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New Breast Cancer Screening Recommendations

Posted on: 11/17/2009

On November 17, 2009, a U.S. government task force publicized an update to their 2002 recommendations on the benefits of various breast cancer screening methods. Until yesterday, the recommendations of the U.S. Preventive Services Task Force were very similar to the recommendations of all the major breast health advocacy organizations including the American College of Radiology, the American Cancer Society, Susan G. Komen for the Cure, and the National Cancer Institute.

The new recommendation of this task force is a major departure from prior, reasoned guidance, and what we all know to make sense. Despite this latest report from the task force, the guidance of all respected advocacy groups has not changed. RIA urges you to continue to make early detection of breast cancer through timely screening and breast examination a routine commitment to your health. Medical experts believe the benefits of mammographic screening for women age 40 and up outweigh its limitations, and even though mammography is not a perfect test, it remains our best approach to save lives and reduce the devastating effects of breast cancer. We believe that the inconvenience and anxiety of additional testing that inconclusive screening results can create for some women should not outweigh the lives of those saved by routine and early screening mammography.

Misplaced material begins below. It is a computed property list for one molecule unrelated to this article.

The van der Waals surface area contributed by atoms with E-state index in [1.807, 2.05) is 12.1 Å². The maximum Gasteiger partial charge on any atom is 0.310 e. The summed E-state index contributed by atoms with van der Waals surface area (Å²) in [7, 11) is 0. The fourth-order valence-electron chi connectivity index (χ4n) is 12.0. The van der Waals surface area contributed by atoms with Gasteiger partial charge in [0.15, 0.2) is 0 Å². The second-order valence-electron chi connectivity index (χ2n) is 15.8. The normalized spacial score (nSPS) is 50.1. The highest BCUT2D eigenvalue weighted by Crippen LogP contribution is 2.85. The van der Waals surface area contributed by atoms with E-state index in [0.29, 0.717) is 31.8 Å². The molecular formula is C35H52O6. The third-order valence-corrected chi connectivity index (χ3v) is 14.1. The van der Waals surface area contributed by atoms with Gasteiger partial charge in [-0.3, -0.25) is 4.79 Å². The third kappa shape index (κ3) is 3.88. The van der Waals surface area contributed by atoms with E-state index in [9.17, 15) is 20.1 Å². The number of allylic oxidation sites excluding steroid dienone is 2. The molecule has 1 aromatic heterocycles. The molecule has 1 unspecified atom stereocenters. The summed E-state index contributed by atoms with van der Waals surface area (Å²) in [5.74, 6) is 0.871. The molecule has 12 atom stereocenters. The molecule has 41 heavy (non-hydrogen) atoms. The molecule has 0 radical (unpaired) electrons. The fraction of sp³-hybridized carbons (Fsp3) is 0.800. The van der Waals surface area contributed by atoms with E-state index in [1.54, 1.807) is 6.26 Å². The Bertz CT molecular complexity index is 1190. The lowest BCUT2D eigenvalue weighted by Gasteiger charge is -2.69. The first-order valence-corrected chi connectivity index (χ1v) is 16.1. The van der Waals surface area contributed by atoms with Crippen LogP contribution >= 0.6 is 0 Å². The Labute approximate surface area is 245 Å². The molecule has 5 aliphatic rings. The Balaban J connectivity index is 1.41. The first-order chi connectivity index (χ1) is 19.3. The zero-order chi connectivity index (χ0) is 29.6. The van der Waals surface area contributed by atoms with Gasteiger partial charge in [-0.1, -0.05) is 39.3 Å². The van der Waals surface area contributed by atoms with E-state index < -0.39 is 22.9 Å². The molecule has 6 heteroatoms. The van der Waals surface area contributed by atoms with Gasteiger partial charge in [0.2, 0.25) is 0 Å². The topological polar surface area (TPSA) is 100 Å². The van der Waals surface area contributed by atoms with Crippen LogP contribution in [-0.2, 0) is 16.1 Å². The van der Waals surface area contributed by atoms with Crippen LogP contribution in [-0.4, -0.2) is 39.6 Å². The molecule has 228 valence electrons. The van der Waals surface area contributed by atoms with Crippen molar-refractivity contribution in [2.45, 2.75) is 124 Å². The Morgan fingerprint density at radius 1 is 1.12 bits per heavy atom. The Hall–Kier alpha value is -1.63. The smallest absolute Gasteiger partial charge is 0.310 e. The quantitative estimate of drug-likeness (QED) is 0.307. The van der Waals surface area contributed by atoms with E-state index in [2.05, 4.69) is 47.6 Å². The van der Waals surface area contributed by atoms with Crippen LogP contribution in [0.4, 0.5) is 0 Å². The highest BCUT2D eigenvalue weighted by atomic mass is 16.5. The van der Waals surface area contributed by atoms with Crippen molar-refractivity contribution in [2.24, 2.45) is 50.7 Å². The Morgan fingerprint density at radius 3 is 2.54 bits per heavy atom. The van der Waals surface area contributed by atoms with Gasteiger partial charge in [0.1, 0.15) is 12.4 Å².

Even the task force agrees that screening mammography reduces the number of deaths associated with breast cancer among women aged 50 and older, as well as among women aged 40 to 49. The task force is only saying that fewer lives are saved in the 40-49 age group, and public policy makers may consider this when establishing insurance coverage programs. RIA urges third party payers to continue to fund annual mammography starting at age 40, and we urge women to continue to follow the breast screening guidelines of the American Cancer Society:

  • Yearly mammograms are recommended starting at age 40 and continuing for as long as a woman is in good health.
  • Clinical breast exam (CBE) should be part of a periodic health exam, about every 3 years for women in their 20s and 30s and every year for women 40 and over.
  • Women should know how their breasts normally feel and report any breast change promptly to their health care providers.
  • Breast self-exam (BSE) is an option for women starting in their 20s.
  • Women at high risk (greater than 20% lifetime risk) should get an MRI and a mammogram every year.
  • Women at moderately increased risk (15% to 20% lifetime risk) should talk with their doctors about the benefits and limitations of adding MRI screening to their yearly mammogram.
  • Yearly MRI screening is not recommended for women whose lifetime risk of breast cancer is less than 15%.


Early Detection is Half the Cure

 

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